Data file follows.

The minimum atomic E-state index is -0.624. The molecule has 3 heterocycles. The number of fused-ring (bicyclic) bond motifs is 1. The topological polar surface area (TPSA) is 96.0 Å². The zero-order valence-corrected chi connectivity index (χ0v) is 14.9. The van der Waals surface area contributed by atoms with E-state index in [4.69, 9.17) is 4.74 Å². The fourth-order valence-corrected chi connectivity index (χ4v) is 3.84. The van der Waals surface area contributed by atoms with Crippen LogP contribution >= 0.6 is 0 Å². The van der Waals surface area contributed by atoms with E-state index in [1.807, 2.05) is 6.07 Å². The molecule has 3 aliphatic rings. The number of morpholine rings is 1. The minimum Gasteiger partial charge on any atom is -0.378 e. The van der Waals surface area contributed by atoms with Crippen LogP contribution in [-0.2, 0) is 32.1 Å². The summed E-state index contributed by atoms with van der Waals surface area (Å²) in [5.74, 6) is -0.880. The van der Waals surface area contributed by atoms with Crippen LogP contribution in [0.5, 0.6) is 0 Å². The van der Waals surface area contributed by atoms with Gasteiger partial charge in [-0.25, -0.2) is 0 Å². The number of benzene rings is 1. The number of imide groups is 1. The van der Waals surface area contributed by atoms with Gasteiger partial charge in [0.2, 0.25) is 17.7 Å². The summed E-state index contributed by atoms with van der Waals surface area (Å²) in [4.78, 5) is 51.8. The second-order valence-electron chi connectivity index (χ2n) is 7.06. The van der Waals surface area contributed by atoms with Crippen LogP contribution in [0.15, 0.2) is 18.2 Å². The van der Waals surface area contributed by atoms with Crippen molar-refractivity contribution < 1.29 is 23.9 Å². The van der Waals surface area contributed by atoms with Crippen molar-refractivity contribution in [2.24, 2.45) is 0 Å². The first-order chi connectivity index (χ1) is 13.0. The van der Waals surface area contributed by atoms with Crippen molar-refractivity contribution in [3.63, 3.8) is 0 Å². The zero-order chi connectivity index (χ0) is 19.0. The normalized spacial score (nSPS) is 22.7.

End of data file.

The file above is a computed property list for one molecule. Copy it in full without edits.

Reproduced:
The minimum atomic E-state index is -0.624. The molecule has 3 heterocycles. The number of fused-ring (bicyclic) bond motifs is 1. The topological polar surface area (TPSA) is 96.0 Å². The zero-order valence-corrected chi connectivity index (χ0v) is 14.9. The van der Waals surface area contributed by atoms with E-state index in [4.69, 9.17) is 4.74 Å². The fourth-order valence-corrected chi connectivity index (χ4v) is 3.84. The van der Waals surface area contributed by atoms with Crippen LogP contribution >= 0.6 is 0 Å². The van der Waals surface area contributed by atoms with E-state index in [1.807, 2.05) is 6.07 Å². The molecule has 3 aliphatic rings. The number of morpholine rings is 1. The minimum Gasteiger partial charge on any atom is -0.378 e. The van der Waals surface area contributed by atoms with Crippen LogP contribution in [-0.2, 0) is 32.1 Å². The summed E-state index contributed by atoms with van der Waals surface area (Å²) in [5.74, 6) is -0.880. The van der Waals surface area contributed by atoms with Crippen LogP contribution in [0.5, 0.6) is 0 Å². The van der Waals surface area contributed by atoms with Gasteiger partial charge in [-0.25, -0.2) is 0 Å². The number of benzene rings is 1. The number of imide groups is 1. The van der Waals surface area contributed by atoms with Gasteiger partial charge in [0.2, 0.25) is 17.7 Å². The summed E-state index contributed by atoms with van der Waals surface area (Å²) in [4.78, 5) is 51.8. The second-order valence-electron chi connectivity index (χ2n) is 7.06. The van der Waals surface area contributed by atoms with Crippen LogP contribution in [0.15, 0.2) is 18.2 Å². The van der Waals surface area contributed by atoms with Crippen molar-refractivity contribution < 1.29 is 23.9 Å². The van der Waals surface area contributed by atoms with Crippen molar-refractivity contribution in [2.24, 2.45) is 0 Å². The first-order chi connectivity index (χ1) is 13.0. The van der Waals surface area contributed by atoms with Crippen molar-refractivity contribution in [3.63, 3.8) is 0 Å². The zero-order chi connectivity index (χ0) is 19.0. The normalized spacial score (nSPS) is 22.7.